As lovely in photographs as Ophelia about to float down the river, with the gentlest voice and most delicate sense of phrasing to come out of the Renaisance Faire of late '60s English folk rock, Nick Drake is a perfect muse for arty girls and boys just cracking their first volume of Keats's collected letters. It helps that Drake died in the dark bloom of his youth, overdosing on antidepressants in his childhood bedroom at age 26, in 1974. It also doesn't hurt that he wrote incessantly about his growing melancholia, setting his spare verses to arrangements filigreed with cello and flute, or just his own elaborate finger-picking on guitar. Discovered by folk impresario Joe Boyd while still at Cambridge, Drake recorded his first album, Five Leaves Left, at age of twenty, but like the tubercular poet he so resembled, he already seemed aware that his time on the sod would be short.
The comparison to Keats is apt; whether consciously or not, Drake seemed to write from the Keatsian principles of negative capability and detachment: the ability to rest within mystery and not to seek answers, and the talent to leave one's ego behind and become absorbed in the fleeting beauty of the world. Many of his songs are in the second person, describing his intense loneliness and desire for communion in cool detail. The lyrics often invoke fairy tales or classic poetic images ("I never saw magic crazy as this/ I never saw moons knew the meaning of the sea," he sings in "Northern Sky,"( the song from Bryter Later that many aficionados consider his apotheosis ), but they're never florid. Drake's extreme depression tempered his extreme romanticism. The songs testify both to the seductiveness of pretentious dreams and to the knowledge that such wistful hopes always fail.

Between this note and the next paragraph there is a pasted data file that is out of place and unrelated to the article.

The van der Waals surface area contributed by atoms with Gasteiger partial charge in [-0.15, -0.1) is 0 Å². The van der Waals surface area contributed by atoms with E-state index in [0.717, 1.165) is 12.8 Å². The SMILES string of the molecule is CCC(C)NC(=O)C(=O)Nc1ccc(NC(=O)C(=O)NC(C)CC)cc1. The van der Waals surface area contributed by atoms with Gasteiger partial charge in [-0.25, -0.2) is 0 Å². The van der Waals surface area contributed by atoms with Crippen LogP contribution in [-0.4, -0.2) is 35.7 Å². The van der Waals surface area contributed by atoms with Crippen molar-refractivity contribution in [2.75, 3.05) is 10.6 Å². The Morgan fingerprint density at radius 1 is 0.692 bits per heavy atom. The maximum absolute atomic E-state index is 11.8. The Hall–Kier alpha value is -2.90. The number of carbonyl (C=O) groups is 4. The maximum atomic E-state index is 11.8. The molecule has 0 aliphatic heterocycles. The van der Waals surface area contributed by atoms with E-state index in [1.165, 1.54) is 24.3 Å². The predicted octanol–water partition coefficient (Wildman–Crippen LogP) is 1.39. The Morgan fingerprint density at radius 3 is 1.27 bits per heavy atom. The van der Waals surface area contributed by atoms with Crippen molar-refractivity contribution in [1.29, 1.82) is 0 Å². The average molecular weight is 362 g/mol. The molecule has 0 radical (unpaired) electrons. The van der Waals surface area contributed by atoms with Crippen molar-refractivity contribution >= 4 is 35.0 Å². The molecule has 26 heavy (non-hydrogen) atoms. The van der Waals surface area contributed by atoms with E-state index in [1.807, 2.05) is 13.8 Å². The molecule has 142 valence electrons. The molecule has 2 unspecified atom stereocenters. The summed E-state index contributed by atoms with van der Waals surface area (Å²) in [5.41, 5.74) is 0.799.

Lo-fi purists should stay away from the first two albums and go directly to Pink Moon , Drake's final complete work. Only Drake's whispery vocal and forceful guitar, with an occasional dab of piano, shape these songs, whose titles are all fragments or single words. Unlike other "mad records" by artists such as Daniel Johnston or Syd Barret, Pink Moon's rough soul bears the smoothest of edges. The melodies still seduce, their execution still soothes.


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